SAN FRANCISCO, Feb 26 — As the new coronavirus spreads globally, the online battle to keep misinformation about the disease is also stepping up.

Google, Facebook and other platforms are struggling to keep ahead of scammers, trolls, and others with ill intent who routinely use major tragedies or disasters as opportunities to swindle or manipulate people.

“The public concern about coronavirus is being used as a vehicle to get people to transmit misinformation and disinformation,” said University of Washington biology professor Carl Bergstrom.

Internet companies took part in a meeting with the World Health Organisation last week at Facebook offices in Silicon Valley to discuss tactics such as promoting reliable information and fact-checking dubious claims about the coronavirus referred to as Covid-19.

“(We must) combat the spread of rumours and misinformation,” WHO Director General Tedros Adhanom Ghebreyesus told AFP recently.

“To that end, we have worked with Google to make sure people searching for information about coronavirus see WHO information at the top of their search results.”

Google search ranks authoritative sources higher when people are seeking information on health and labels results or news stories that have been fact-checked.

Ghebreyesus said that social media platforms including Twitter, Facebook, Tencent and TikTok have also taken steps to limit spread of misinformation about coronavirus.

Facebook said in a recent online post that it is focusing on claims which, if relied on, could increase the likelihood of someone getting sick or not getting proper treatment.

“This includes claims related to false cures or prevention methods — like drinking bleach cures the coronavirus — or claims that create confusion about health resources that are available,” Facebook head of health Kang-Xing Jin said in the post.

“We will also block or restrict hashtags used to spread misinformation on Instagram, and are conducting proactive sweeps to find and remove as much of this content as we can.”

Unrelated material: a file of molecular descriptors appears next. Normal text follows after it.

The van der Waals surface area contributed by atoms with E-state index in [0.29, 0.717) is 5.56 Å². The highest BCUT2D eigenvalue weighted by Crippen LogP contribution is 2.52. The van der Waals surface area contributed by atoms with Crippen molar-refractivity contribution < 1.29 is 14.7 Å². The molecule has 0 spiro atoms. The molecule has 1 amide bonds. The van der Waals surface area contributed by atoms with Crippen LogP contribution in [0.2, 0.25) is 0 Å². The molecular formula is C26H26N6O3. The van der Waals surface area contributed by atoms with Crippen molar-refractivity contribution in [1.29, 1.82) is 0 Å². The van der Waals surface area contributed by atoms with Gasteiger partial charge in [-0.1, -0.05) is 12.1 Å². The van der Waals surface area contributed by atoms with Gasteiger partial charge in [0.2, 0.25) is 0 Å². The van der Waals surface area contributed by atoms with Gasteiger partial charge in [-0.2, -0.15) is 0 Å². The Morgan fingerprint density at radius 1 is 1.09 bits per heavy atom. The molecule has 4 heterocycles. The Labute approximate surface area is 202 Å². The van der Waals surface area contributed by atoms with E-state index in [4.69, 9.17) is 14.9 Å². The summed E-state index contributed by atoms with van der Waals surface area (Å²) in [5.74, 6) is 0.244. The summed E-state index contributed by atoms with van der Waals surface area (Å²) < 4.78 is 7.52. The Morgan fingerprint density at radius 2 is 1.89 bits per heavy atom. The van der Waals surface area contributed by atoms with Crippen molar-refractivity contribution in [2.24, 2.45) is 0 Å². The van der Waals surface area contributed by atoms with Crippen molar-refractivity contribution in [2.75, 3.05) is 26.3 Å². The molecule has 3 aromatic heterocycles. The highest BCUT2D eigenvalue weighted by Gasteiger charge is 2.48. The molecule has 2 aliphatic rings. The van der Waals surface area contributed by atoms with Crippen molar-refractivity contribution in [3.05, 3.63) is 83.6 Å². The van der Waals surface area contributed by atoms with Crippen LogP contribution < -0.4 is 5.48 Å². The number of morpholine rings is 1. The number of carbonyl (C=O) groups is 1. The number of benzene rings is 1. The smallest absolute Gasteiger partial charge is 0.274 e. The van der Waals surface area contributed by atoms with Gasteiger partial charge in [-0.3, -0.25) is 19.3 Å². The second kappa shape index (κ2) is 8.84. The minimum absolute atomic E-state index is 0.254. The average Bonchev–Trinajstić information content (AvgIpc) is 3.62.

Selling snake oil

Bergstrom said some virus misinformation is “people trying to sell snake oil products” such as bogus cures or treatments, while others use attention-grabbing deceptions to drive online traffic that yields money from advertising.

Misinformation is also spread by “actors” out to fuel distrust for the establishment in China or foment societal instability overall, according to Bergstrom.

“There’s appetite for up-to-date, real-time information,” said Jevin West, co-author of a book on misinformation with Bergstrom.

“These actors can take advantage of that; things with crazier scenarios are more likely to be clicked on than the report from that doctor at WHO trying to calm down the fears.”

Facebook said that when users seek information related to the virus, the social network will show “educational pop-up” boxes with information considered credible.

Facebook is also giving free advertising credits to organisations running coronavirus education campaigns.

Google-owned video sharing platform YouTube has been modifying policies and products for several years to remove harmful content and give priority to authoritative content deemed trustworthy.

“We currently do not allow content promoting dangerous remedies or cures, like videos which claim that harmful substances or treatments can have health benefits,” YouTube said.

YouTube last year began providing links to reliable information along with videos on “subjects prone to misinformation,” and added coronavirus to that list.